The Encyclopedia of Global Justice will serve as a complete reference for all key terms and concepts of global justice, broadly conceived.
The question of justice across national boundaries, recently the focus of intense debate due to the ethical challenges of modern globalization, spans the range from extreme global egalitarianism to various kinds of extended nationalism and limited globalism. The topic covers several disciplines and raises both theoretical and applied issues in such areas as relations among nations, world poverty, human rights, global development, environmental concerns, and the justifiability of military conflicts, among others.
The Encyclopedia reflects this reality and provides an interdisciplinary approach that combines empirical research with theoretical arguments, drawing terms and concepts from political philosophy and theory, ethics, international law and legal theory, development economics, public policy, and applied ethics, including legal, business, medical, military, religious, environmental, and feminist ethics as they relate to all aspects of global justice. Because the term "global justice" is itself a matter of contention, prompting questions regarding how it relates to and differs from "international justice," an important part of the project is to clarify such definitional issues and include entries that seek to address the related methodological concerns.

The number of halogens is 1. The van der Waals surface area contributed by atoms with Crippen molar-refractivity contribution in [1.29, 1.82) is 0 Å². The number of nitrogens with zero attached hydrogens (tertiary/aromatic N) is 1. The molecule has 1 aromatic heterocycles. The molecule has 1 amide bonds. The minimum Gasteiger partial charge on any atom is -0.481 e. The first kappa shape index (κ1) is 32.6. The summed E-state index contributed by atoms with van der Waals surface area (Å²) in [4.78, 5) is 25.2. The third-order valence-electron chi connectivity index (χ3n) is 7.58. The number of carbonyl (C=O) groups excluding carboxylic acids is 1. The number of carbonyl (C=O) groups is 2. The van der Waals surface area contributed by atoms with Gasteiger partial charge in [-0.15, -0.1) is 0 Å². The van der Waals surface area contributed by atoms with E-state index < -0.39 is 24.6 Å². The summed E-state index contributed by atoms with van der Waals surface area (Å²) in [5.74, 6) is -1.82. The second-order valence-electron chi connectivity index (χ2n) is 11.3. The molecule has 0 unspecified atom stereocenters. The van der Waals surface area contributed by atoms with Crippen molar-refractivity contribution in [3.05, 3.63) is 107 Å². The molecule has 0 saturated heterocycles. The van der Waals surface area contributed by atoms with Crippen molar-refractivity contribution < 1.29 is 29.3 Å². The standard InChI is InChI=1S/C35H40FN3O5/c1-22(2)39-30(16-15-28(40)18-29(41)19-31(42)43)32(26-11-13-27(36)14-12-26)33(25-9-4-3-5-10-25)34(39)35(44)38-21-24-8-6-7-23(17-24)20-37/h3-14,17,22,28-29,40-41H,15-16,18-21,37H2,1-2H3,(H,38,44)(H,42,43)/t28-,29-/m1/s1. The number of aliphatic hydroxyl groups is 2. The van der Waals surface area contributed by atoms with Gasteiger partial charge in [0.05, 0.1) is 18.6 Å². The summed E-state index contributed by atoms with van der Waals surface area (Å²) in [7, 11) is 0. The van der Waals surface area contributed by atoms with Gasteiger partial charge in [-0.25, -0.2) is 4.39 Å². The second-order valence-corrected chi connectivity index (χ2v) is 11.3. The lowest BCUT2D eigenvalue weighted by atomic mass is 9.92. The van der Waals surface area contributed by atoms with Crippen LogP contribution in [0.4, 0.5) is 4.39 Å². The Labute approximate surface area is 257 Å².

The goal of this timely and comprehensive encyclopedia is to provide a premier reference guide for students, scholars, policy makers, and others interested in assessing the moral consequences of global interdependence and understanding the concepts and arguments that shed light on the myriad aspects of global justice. The Encyclopedia will be organized in A-to-Z format with cross-referencing of entries around a series of broad themes, making it convenient for students, scholars, and general readers to access the relevant entries on a specific theme.
I've been fortunate enough to have been provisionally assigned a couple of the entries: 'Associative Duties', and 'Duties to Non-Compatriots'. The word limits are short (500 and 2000 respectively) but hopefully I'll be able to be concise and clear!
More information on the project can be found here.